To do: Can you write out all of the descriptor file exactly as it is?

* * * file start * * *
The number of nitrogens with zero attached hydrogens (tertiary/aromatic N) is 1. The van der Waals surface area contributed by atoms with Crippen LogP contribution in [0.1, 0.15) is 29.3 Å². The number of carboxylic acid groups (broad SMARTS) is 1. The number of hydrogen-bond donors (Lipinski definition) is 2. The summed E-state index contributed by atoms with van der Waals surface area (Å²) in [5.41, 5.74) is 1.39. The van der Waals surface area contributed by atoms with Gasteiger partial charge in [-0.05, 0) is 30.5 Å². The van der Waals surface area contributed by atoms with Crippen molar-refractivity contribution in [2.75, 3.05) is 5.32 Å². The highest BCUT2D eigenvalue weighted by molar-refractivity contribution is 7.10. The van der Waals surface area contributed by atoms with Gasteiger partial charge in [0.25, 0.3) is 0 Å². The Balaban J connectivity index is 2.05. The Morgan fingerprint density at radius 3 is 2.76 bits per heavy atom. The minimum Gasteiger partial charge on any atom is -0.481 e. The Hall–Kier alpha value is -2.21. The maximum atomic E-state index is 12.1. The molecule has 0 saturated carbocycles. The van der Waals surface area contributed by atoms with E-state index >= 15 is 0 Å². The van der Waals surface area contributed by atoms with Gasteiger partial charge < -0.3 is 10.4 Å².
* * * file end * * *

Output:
The number of nitrogens with zero attached hydrogens (tertiary/aromatic N) is 1. The van der Waals surface area contributed by atoms with Crippen LogP contribution in [0.1, 0.15) is 29.3 Å². The number of carboxylic acid groups (broad SMARTS) is 1. The number of hydrogen-bond donors (Lipinski definition) is 2. The summed E-state index contributed by atoms with van der Waals surface area (Å²) in [5.41, 5.74) is 1.39. The van der Waals surface area contributed by atoms with Gasteiger partial charge in [-0.05, 0) is 30.5 Å². The van der Waals surface area contributed by atoms with Crippen molar-refractivity contribution in [2.75, 3.05) is 5.32 Å². The highest BCUT2D eigenvalue weighted by molar-refractivity contribution is 7.10. The van der Waals surface area contributed by atoms with Gasteiger partial charge in [0.25, 0.3) is 0 Å². The Balaban J connectivity index is 2.05. The Morgan fingerprint density at radius 3 is 2.76 bits per heavy atom. The minimum Gasteiger partial charge on any atom is -0.481 e. The Hall–Kier alpha value is -2.21. The maximum atomic E-state index is 12.1. The molecule has 0 saturated carbocycles. The van der Waals surface area contributed by atoms with E-state index >= 15 is 0 Å². The van der Waals surface area contributed by atoms with Gasteiger partial charge < -0.3 is 10.4 Å².